Chris Johnson

Fun in streets, workers without name tags – part of what makes small town life neat

High School Football: Parents, volunteers stripe and mark the field at Pacelli before every home game

Before each home football game at St. Anne-Pacelli's Deimel Field, hard working parents and volunteers mark, stripe, and prepare the football field for Friday's game. Here's a look at their preparations for this week's game against Marion County.
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Before each home football game at St. Anne-Pacelli's Deimel Field, hard working parents and volunteers mark, stripe, and prepare the football field for Friday's game. Here's a look at their preparations for this week's game against Marion County.

A recent report from the U.S. Census Bureau estimates that a third of Georgia’s small towns — it considers “small” any community under 10,000 — lost population in the past year.

I don’t really have a reason to question the report, although I don’t know exactly how the Bureau goes about its estimating business in such a matter.

“Hey, Larry, does it seem to you that Roopville just ain’t the bustling place it once was?”

“Indeed, Sally. I estimate they’ve lost a little population in the last year or so. They’re probably down to an estimated 223 folks seeing as how I ain’t seen the Tompkins around here lately. In my humble estimation, I’d say they must’ve moved on.”

I do question, though, why folks would want to live in big cities instead of small towns. I understand why folks have to live in big cities for such things as good paying jobs in corporate offices, factories and vehicle theft rings, but I don’t understand why they would otherwise choose to live in the city.

Granted, I grew up in Oglethorpe, Georgia — a suburb of Possum Holler — and the town had about 1,000 folks living there back then, though it has since experienced a population surge up past 1,300. As a kid there, I dreamed of getting out of that little town and into a city about the size of, say, Tokyo. But that’s what small-town kids do. Kids are kinda stupid — with the exception of that Jackson Oswalt kid in Memphis who built a nuclear fusion reactor at age 12.

(To kids in Memphis worried they might be in a science class with Mr. Oswalt and he’ll kill the grading curve, don’t worry. I’m sure Big Oil will pay him off to forget about this fusion mess — the same way Big Pharma pays companies to keep inexpensive, life-saving options off the market so that their executives get rich as people die. You might call it capitalism. Or manslaughter. Depends on the country.)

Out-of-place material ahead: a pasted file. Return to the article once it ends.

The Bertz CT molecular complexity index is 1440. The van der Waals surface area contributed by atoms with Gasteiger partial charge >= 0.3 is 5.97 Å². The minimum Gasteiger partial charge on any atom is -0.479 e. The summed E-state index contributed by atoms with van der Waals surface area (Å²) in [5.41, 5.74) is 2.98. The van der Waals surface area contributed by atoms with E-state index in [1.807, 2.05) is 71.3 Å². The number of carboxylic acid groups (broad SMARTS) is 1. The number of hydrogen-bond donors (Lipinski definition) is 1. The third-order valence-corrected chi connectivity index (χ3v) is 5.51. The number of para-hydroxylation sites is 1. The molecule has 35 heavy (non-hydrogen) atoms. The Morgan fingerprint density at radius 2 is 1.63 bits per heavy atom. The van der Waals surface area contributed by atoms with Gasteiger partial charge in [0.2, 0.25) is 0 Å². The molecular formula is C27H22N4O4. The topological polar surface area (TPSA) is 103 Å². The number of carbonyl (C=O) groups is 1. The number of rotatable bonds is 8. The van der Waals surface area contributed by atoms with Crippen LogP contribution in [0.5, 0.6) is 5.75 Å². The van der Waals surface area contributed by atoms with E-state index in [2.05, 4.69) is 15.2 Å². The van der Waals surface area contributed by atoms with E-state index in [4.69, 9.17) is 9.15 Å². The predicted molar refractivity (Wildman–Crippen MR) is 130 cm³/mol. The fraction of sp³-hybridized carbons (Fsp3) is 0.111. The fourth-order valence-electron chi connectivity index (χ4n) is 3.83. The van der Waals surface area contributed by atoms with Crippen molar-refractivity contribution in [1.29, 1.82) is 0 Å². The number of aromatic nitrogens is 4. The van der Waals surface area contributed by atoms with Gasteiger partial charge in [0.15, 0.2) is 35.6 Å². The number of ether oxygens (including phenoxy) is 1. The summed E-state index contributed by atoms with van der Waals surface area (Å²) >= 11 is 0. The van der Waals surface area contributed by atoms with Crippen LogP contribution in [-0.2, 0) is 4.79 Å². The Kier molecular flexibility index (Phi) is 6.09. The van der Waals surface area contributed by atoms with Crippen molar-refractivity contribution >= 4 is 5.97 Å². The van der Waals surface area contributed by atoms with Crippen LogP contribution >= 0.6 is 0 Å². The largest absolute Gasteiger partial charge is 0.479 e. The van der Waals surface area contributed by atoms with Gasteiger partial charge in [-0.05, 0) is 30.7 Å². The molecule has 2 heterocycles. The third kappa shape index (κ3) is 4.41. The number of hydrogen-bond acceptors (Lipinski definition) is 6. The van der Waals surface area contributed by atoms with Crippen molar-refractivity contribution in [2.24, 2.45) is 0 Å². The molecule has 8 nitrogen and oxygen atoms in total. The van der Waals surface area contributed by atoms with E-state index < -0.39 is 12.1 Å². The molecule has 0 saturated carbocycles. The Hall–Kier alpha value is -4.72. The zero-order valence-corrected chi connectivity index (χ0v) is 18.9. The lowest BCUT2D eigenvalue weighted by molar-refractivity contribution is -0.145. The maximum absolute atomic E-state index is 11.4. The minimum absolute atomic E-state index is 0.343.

Small-town kids, though, don’t know what they’re going to miss. So, all you young’uns from tiny towns, lemme preach on it for a minute. You big-city folks can go now — you probably need to quit reading and get ahead of traffic anyway.

You’re going to miss playing in the street. We roller-skated, played football and shot bottle rockets at each other in the middle of Keene Avenue. Granted, those activities alone are not advisable, and they’re even less so if you’re playing in the middle of Columbus’ Veterans Parkway.

You’re going to miss restaurants with zero ambiance (except that TV permanently tuned to Fox News in the corner) but amazing, inexpensive food. I love to eat at these places when we are on the road. I don’t bother with Yelp when trying to find a small town’s best restaurant. I just look for the one with the most pickup trucks in the parking lot and the most old folks in there eating. A restaurant with that combo is can’t miss.

You’re going to miss friendly neighbors who don’t immediately shut their garage door when they get home and will let you borrow a cup of flour. You’re going to miss cops who make sure you get a good whipping instead of a criminal record. You’re going to miss the rolling echoes of a train on the other side of town. You’re going to miss driving at 14. You’re going to miss no worker at the grocery store wearing a name tag. You’re going to miss the entire community coming together in one spot for Friday night football. And you’re going to miss people who wave at you — with the whole hand instead of just one finger.

Of course, I don’t mean to insinuate that no one waves in the big city. But if you see one, they’re probably lost and trying to find their way back to a small town. Help them out and point them toward someplace like Roopville. I hear they have a little room.

Get more from Chris Johnson at KudzuKid.com.

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